[Israel.pm] Is there a lack of (good) Perl programmers?

Srikanth Madani srikmadani at yahoo.com
Mon Mar 5 02:46:22 PST 2007

Interesting discussion; plus I learnt a new word -

One of the reasons for the limited influence of Perl
might indeed be poor programmers - those who call
/bin/grep from their scripts, 'use' modules they don't
use, only vaguely know of 'my', have never heard of
CPAN and whose outpourings couldn't possibly run under
a 'strict' or 'warnings' pragma.

The resulting code, when it does run, tends to be very
delicate and not given to change, except by the
magician who wrote it. This leaves junior managers
with a bad taste in the mouth, and the language gets
blacklisted along with the culprit.

Gabor Szabo wrote:
> The reason might be that Perl does not have high

guy keren wrote:
> b. the name 'scripting languages' put those
languages in a nische. this 
> marketing automatically excludes their use for
writing "real programs".

I agree; this might be the other reason, for this bias
is deeply inculcated. The last time I was given to
design a new solution, I chose C over Perl primarily
because the latter had never been used in that
environment for a "real" job, but only for quick
one-time fixes, or for antiquated scripts to handle
non-core tasks. If things had gone awry, the first
suspect would have been the 'novel' language.

guy keren wrote:
> when students go "out there" - all they know is that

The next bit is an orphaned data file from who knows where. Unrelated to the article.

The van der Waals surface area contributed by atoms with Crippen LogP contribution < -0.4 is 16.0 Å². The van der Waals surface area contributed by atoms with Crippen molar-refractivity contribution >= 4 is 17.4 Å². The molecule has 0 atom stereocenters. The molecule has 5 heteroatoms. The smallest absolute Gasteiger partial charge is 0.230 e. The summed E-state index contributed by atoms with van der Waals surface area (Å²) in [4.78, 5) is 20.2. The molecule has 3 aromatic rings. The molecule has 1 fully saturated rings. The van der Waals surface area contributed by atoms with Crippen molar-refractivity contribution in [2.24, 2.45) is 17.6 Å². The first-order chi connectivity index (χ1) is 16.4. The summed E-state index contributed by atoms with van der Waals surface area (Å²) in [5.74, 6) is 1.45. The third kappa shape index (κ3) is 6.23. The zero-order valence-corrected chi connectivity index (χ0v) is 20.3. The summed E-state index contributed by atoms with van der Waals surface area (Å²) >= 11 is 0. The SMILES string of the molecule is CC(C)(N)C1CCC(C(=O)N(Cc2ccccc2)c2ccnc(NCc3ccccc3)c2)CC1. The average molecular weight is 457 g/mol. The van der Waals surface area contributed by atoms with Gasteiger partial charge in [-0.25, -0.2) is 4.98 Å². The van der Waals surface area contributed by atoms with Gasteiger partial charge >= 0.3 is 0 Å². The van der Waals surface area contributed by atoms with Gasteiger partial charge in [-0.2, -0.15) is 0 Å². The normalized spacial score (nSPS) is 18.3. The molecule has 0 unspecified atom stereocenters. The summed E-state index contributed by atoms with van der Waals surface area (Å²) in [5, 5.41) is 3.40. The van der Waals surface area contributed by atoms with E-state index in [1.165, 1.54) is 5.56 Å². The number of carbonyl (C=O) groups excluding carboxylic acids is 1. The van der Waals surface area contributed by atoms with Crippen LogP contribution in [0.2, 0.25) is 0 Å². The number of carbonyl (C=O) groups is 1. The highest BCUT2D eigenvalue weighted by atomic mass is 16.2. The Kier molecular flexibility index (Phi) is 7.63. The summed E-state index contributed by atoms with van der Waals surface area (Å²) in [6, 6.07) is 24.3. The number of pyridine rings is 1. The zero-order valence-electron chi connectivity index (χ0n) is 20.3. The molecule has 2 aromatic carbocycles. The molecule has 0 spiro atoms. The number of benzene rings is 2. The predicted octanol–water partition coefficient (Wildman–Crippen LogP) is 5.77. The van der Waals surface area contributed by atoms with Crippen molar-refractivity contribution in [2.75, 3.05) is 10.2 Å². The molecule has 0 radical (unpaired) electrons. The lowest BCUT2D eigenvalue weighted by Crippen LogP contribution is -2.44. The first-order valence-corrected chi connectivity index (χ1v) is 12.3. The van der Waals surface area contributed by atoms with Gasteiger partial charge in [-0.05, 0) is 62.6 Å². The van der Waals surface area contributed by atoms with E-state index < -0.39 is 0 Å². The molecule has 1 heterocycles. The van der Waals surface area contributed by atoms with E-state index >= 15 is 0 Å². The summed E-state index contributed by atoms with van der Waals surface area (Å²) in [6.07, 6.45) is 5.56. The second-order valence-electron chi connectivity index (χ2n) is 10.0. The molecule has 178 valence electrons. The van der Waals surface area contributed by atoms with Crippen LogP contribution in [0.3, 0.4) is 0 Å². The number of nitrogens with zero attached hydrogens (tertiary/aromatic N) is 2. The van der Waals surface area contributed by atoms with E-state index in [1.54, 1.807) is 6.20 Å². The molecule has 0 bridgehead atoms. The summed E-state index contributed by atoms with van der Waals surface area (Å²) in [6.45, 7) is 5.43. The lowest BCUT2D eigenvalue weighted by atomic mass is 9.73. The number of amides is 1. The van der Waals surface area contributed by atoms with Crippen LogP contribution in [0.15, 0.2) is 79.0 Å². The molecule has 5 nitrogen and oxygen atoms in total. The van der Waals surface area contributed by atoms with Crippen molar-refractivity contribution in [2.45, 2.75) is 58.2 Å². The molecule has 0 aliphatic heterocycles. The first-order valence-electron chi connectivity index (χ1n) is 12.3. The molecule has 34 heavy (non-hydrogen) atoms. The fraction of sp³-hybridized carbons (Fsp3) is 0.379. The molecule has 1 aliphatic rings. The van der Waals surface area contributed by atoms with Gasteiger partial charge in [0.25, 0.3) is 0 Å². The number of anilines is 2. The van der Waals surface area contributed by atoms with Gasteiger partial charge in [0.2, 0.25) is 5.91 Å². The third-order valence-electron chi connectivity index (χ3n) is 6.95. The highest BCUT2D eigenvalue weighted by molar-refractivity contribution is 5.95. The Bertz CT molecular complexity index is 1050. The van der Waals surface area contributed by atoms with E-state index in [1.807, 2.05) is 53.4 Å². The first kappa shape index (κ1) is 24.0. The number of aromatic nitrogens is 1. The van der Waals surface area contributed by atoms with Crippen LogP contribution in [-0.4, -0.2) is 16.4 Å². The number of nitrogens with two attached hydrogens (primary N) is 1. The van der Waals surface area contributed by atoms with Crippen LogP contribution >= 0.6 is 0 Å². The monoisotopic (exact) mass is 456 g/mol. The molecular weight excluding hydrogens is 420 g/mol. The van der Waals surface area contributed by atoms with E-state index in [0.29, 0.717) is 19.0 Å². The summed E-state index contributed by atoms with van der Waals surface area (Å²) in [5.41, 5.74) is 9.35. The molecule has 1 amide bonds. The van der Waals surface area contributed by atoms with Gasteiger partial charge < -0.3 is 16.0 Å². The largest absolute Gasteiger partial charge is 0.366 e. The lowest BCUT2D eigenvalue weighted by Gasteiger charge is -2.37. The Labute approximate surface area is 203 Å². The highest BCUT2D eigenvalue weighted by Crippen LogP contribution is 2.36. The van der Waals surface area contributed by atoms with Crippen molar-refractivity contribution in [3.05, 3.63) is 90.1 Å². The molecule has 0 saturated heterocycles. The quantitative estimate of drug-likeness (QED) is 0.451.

they want to work in "java". or in 
> "C++". even telling them you work in C reduces their
enthusiasm. i am 
> quite sure i would have reacted the same way when i
was fresh.

Perhaps University courses should have in a middle
semester (say fourth or fifth) a comparative
programming language study. Choose a few programming
1. one eminently suited for number crunching (like
finding primes),
2. one that access input files and an input database
and creates a report
3. one that supports a remote access monitoring system

Break up the class into groups, giving each group the
choice of not only the task but also a certain
language (Perl, C/C++, Cobol, Python and Java). Let
each group document their experience in terms of
compilation errors, rewrites, availability of
libraries, documentation and IDEs, ease of coding,
stability and performance.

The groups should then present their findings and let
each other review their code. Might this not suggest
that the  approach depends upon the task, and the
choice of a particular language upon factors such as
whether performance is critical, or how often changes
might be expected etc..

Elizabeth Sterling wrote:
> So we should all stop preaching to the choir, and
start talking to the people who
> actually make the decisions.

True :) But some in the choir eventually might, indeed
must, at a later point make their way to the pulpit,
i.e. some programmers become managers, with the
passage of time.

Srikanth Madani, lately a lurker

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